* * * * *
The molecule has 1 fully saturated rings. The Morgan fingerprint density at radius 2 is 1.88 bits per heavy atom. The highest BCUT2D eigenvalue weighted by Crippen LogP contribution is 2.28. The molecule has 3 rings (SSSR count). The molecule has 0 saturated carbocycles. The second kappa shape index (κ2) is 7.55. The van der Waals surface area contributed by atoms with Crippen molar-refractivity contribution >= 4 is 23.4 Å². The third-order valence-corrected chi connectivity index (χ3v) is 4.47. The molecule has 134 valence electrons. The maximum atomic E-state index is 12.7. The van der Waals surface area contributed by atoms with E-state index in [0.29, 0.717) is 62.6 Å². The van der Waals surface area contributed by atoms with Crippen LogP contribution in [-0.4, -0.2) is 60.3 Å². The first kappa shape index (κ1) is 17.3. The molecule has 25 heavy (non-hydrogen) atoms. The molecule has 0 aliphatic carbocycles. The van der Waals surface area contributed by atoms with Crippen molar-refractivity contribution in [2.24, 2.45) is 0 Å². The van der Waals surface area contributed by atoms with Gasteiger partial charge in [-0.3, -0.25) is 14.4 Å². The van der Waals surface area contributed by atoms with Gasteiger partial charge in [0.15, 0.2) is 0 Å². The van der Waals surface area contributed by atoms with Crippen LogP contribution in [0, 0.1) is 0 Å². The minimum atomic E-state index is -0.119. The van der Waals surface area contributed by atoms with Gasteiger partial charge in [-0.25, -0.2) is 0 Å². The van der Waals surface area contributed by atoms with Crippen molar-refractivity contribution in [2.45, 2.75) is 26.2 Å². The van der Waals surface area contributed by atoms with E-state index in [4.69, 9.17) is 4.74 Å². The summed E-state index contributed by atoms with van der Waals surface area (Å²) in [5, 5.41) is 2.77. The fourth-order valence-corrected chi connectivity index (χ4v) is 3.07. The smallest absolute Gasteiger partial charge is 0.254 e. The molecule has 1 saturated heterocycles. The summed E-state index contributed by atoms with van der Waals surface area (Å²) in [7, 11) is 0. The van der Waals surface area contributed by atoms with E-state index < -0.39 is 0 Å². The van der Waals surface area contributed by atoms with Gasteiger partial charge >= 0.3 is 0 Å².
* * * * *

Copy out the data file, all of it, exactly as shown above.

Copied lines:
The molecule has 1 fully saturated rings. The Morgan fingerprint density at radius 2 is 1.88 bits per heavy atom. The highest BCUT2D eigenvalue weighted by Crippen LogP contribution is 2.28. The molecule has 3 rings (SSSR count). The molecule has 0 saturated carbocycles. The second kappa shape index (κ2) is 7.55. The van der Waals surface area contributed by atoms with Crippen molar-refractivity contribution >= 4 is 23.4 Å². The third-order valence-corrected chi connectivity index (χ3v) is 4.47. The molecule has 134 valence electrons. The maximum atomic E-state index is 12.7. The van der Waals surface area contributed by atoms with E-state index in [0.29, 0.717) is 62.6 Å². The van der Waals surface area contributed by atoms with Crippen LogP contribution in [-0.4, -0.2) is 60.3 Å². The first kappa shape index (κ1) is 17.3. The molecule has 25 heavy (non-hydrogen) atoms. The molecule has 0 aliphatic carbocycles. The van der Waals surface area contributed by atoms with Crippen molar-refractivity contribution in [2.24, 2.45) is 0 Å². The van der Waals surface area contributed by atoms with Gasteiger partial charge in [-0.3, -0.25) is 14.4 Å². The van der Waals surface area contributed by atoms with Gasteiger partial charge in [0.15, 0.2) is 0 Å². The van der Waals surface area contributed by atoms with Crippen LogP contribution in [0, 0.1) is 0 Å². The minimum atomic E-state index is -0.119. The van der Waals surface area contributed by atoms with Gasteiger partial charge in [-0.25, -0.2) is 0 Å². The van der Waals surface area contributed by atoms with Crippen molar-refractivity contribution in [2.45, 2.75) is 26.2 Å². The van der Waals surface area contributed by atoms with E-state index in [4.69, 9.17) is 4.74 Å². The summed E-state index contributed by atoms with van der Waals surface area (Å²) in [5, 5.41) is 2.77. The fourth-order valence-corrected chi connectivity index (χ4v) is 3.07. The smallest absolute Gasteiger partial charge is 0.254 e. The molecule has 1 saturated heterocycles. The summed E-state index contributed by atoms with van der Waals surface area (Å²) in [7, 11) is 0. The van der Waals surface area contributed by atoms with E-state index < -0.39 is 0 Å². The van der Waals surface area contributed by atoms with Gasteiger partial charge >= 0.3 is 0 Å².